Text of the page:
The emerging reality is that the brain is organized differently in females compared with males. Consider a recent study from University of California Irvine demonstrating that intelligence is represented differently in the brains of men compared with women. In this study, investigators studied the brains of high-IQ women and compared them with low-IQ women. They then compared high-IQ men with low-IQ men. They found consistent differences in the organization of the brain of high-IQ women compared with low-IQ women; and likewise, they found consistent differences in the organization of the brain of high-IQ men compared with low-IQ men. But there was no overlap in the differences between sexes. In other words, the brain features which distinguished high-IQ men compared with low-IQ men were completely different from the features which distinguished high-IQ women compared with low-IQ women. Likewise, in 2008, researchers at UCLA reported that at least some regions of the cerebral cortex appears to be organized in a fundamentally different way in men and women

The great danger here is to construct an order of rank where none exists. Yes, women’s brains appear to be built differently from men’s. But differences do NOT imply an order of rank. Apples and oranges are different; that doesn’t mean apples are better than oranges. Ovaries and testicles are different; that doesn’t mean ovaries are better than testicles. Girls and boys are different; that doesn’t mean girls are better or smarter than boys, or vice versa.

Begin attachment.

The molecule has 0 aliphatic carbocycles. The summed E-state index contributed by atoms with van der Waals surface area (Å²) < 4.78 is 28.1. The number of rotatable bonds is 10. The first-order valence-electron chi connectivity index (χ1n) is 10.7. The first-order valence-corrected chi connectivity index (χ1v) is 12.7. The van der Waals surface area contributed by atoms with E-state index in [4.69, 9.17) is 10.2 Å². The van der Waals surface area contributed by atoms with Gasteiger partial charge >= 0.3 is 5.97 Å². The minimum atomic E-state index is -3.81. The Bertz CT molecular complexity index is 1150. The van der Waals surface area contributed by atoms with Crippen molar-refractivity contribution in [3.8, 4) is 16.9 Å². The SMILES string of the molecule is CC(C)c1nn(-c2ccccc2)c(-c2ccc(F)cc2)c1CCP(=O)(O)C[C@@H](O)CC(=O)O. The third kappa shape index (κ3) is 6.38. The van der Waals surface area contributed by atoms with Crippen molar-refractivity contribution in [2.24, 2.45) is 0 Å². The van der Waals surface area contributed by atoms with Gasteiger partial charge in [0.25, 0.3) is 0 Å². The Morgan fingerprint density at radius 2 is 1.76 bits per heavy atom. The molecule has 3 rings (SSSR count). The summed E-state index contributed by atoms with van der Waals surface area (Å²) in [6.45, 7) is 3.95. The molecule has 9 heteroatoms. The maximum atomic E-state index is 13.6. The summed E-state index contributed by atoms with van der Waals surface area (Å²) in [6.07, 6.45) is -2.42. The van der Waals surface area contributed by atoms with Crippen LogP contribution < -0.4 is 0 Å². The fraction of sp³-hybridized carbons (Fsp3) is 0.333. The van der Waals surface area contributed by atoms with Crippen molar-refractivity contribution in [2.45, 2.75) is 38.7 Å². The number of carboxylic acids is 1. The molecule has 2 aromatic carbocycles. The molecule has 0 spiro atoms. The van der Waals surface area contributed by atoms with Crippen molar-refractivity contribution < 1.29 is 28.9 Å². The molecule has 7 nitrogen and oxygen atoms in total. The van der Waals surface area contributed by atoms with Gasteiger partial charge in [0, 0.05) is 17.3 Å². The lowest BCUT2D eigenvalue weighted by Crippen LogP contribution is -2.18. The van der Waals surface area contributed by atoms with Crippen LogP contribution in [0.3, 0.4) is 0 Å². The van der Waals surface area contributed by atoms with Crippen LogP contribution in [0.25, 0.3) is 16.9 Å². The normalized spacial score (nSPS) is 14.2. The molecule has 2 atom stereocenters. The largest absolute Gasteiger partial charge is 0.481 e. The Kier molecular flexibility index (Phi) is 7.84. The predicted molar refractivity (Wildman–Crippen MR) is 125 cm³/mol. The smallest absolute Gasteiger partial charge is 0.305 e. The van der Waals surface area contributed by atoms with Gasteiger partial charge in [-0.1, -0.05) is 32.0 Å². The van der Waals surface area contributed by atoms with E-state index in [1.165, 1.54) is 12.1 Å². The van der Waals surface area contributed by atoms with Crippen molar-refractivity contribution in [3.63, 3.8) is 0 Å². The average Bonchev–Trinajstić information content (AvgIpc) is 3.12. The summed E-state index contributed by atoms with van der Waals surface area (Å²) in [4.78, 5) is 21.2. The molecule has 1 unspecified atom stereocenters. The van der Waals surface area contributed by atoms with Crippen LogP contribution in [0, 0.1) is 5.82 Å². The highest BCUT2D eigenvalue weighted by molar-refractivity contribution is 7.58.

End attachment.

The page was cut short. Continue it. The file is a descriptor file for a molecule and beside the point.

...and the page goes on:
Setting the Record Straight

While research examining sex differences does not support the notion of an order of rank between males and females, there do appear to be distinct differences that influence how boys and girls experience the typical school classroom; how they understand instructions to clean the room; and how they respond to emotionally arousing situations.  Here we share some of the current science on sex differences as it pertains to education and parenting, so that parents and others who care about children can better understand the relevant issues. As you will see throughout this special edition of education.com, ignoring the differences often disadvantages both girls and boys.